Cambodian officials and commentators reacted angrily over the recurring demand by the US government through its ambassador in Phnom Penh to repay what Washington calls “war debt” granted to the US-backed Khmer Republic of General Lon Nol which existed between 1970 and 1975.
The US Department of Agriculture financed $274 million in purchases of US-produced cotton, rice, maize and flour between 1972 and 1974 to the Khmer Republic which was seen as an ally in the fight against of communism in Southeast Asia at that time.
The deliveries were made to avoid any public uprising in Cambodia and quell hunger riots which began as early as 1972. The food situation was desperate by 1973 that malnutrition was common among children particularly in the cities.
But at the same time, US forces bombed Cambodia in an effort to disrupt supply lines of the Vietcong and the upcoming Khmer Rouge. It is estimated that US B-52 bombers dropped more than 500,000 tonnes of explosives on Cambodia’s countryside, half of them in 1973 alone.
The pilots flew at great heights and were incapable of differentiating between a Cambodian village and their targets, North Vietnamese supply lines, the so-called the Ho Chi Minh trail. It is believed that half a million Cambodians died from the bomb attacks at that time.
However, just recently, US ambassador to Cambodia William Heidt claimed that Cambodia owed the US something in the region of $500 million for “assistance” given to Cambodia’s Lon Nol government during the war, money which he says represent the 1970s loans plus interest over four decades.
Cambodia’s government said through a spokesman “it is not pleased” by Heidt’s remarks.
“They destroyed us and demand us to pay the debt for it,” spokesman Sok Eysan said.
Records of the loans were annihilated after the Red Khmer took over in 1975, and when the country was restored after the Vietnamese occupation in 1993, Cambodia’s national assembly declared the Khmer Republic and its actions illegal.
Cambodia’s Prime Minister Hun Sen argues that Phnom Penh is not obliged to pay the money back.
“The US created problems in my country and is demanding money from us,” he said, adding that “we also don’t demand that the US pay for the damage and destruction caused by the war. We just want the US to be responsible for the problem of the debt.”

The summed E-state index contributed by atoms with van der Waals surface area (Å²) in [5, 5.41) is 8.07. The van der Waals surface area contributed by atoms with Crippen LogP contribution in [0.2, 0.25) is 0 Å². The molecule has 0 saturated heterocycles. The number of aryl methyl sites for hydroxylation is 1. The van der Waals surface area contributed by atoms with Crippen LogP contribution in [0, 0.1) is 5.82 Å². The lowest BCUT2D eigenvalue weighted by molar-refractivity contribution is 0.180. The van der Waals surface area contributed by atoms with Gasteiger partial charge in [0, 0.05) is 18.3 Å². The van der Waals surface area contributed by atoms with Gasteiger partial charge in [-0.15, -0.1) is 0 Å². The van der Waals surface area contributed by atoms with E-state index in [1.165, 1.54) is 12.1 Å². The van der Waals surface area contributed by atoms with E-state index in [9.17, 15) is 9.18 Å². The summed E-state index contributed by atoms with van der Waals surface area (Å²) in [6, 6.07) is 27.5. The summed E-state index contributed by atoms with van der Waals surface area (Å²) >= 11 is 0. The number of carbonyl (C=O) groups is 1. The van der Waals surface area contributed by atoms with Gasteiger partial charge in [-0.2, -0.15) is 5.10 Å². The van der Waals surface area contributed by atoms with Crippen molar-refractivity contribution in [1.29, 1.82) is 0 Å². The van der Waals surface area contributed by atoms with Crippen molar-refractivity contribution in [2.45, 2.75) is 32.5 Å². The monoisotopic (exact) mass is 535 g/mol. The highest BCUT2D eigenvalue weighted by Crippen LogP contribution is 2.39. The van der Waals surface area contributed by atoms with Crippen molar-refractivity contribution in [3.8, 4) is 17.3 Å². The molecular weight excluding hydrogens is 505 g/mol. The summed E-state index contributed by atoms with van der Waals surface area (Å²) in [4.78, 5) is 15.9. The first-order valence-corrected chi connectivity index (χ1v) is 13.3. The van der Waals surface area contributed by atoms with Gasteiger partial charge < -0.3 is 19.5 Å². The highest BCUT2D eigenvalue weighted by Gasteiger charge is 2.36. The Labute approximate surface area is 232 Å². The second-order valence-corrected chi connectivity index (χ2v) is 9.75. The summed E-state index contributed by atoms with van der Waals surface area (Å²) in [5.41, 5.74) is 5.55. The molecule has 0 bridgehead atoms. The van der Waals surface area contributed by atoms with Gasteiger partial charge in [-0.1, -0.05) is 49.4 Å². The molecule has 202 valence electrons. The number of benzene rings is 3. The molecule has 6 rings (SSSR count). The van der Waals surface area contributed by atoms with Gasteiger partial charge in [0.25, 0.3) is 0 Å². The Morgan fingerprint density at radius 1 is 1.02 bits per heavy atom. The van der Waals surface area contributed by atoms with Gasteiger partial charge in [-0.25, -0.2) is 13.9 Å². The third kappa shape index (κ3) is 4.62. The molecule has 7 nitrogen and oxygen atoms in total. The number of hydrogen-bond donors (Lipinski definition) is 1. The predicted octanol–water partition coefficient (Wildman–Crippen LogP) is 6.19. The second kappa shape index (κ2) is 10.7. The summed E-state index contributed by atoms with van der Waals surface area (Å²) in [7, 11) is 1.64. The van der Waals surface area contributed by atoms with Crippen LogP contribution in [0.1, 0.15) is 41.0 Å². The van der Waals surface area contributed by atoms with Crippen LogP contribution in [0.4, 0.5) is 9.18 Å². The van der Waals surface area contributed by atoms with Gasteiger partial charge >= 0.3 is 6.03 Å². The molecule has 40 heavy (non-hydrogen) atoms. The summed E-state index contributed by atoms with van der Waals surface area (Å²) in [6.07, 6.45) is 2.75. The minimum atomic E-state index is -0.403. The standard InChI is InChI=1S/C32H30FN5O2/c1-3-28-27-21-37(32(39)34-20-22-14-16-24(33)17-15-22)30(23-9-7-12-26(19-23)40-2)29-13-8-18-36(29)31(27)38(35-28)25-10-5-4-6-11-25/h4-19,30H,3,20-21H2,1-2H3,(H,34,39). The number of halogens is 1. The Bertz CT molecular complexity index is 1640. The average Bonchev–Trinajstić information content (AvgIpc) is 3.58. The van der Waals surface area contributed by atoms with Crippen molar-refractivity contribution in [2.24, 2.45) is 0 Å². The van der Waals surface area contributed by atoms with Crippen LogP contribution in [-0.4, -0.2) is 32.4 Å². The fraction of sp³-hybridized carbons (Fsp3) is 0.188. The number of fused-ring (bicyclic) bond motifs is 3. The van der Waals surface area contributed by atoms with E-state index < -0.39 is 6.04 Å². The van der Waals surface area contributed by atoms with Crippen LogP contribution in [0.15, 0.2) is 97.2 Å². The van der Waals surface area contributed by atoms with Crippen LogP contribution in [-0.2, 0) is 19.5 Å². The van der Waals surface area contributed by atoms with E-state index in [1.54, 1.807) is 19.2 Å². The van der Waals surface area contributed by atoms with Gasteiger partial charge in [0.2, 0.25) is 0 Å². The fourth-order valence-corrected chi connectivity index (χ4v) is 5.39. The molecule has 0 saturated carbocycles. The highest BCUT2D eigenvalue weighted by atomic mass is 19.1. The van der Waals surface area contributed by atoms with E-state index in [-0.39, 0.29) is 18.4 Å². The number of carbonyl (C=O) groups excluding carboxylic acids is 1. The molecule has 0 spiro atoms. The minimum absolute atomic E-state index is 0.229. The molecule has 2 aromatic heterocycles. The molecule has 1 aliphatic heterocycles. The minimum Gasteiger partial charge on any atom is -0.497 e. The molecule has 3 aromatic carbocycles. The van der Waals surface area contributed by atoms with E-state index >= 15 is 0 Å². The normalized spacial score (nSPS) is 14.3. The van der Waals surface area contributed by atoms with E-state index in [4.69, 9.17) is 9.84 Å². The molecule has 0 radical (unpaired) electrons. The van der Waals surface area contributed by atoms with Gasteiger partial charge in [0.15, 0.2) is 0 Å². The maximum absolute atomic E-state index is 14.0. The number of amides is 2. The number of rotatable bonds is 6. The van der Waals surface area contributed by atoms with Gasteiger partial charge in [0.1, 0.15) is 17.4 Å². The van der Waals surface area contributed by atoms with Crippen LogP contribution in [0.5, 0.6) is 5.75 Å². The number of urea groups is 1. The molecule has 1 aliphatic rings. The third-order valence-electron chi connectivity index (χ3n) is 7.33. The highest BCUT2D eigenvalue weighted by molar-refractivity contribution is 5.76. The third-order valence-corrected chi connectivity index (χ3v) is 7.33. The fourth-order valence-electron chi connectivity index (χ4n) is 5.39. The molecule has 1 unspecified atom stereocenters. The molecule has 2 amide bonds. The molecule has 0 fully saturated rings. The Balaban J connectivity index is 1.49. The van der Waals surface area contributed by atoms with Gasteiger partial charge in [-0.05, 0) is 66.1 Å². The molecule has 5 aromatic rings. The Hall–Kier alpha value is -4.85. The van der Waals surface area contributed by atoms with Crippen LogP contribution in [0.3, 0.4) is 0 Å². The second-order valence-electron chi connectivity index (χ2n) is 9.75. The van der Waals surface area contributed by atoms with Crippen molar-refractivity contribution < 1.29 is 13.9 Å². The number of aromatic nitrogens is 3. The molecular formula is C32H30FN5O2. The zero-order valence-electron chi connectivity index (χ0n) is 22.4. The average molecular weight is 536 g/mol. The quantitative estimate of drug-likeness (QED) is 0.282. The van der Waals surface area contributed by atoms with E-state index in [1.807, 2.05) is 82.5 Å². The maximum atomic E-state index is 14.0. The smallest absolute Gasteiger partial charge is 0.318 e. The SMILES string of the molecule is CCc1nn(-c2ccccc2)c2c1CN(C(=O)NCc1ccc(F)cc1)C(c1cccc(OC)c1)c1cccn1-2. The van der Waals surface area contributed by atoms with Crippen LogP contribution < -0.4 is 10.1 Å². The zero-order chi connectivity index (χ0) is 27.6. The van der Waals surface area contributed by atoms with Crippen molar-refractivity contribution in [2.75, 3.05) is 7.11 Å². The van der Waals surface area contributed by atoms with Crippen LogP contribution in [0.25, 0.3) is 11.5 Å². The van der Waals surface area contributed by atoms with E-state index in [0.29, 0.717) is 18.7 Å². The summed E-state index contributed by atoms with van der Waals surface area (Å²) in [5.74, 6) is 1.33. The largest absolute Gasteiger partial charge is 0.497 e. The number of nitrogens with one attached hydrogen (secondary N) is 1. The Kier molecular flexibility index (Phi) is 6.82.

Hun Sen since has lobbied with both US presidents Barack Obama and Donald Trump to write off the debt, but Washington said it could not be canceled as this was beyond the powers of the President and would take legislation from US Congress.
Former war correspondent James Pringle, who was bureau chief for Reuters in Ho Chi Minh City in the 1970s, covering the invasion of Cambodia and the fighting in Vietnam, in an angry comment for Cambodia Daily on March 8 said that the US should rather be quiet about this debt.
“Cambodia does not owe even a brass farthing to the US for help in destroying its people, its wild animals, its rice fields and forest cover,” he wrote, rhetorically asking “what will they give in return? Will they resurrect the children and others who died under that terrible US pounding from the air over the years?”
Hun Sen pointed out that craters still dot the Cambodian countryside and villagers are still unearthing bombs, forcing mass evacuations until they can be deactivated.
“There are a lot of grenades and bombs left. That’s why so often Cambodian children are killed because they don’t know that they are unexploded ordnance,” he said. “And who did it? It’s America’s bombs and grenades.”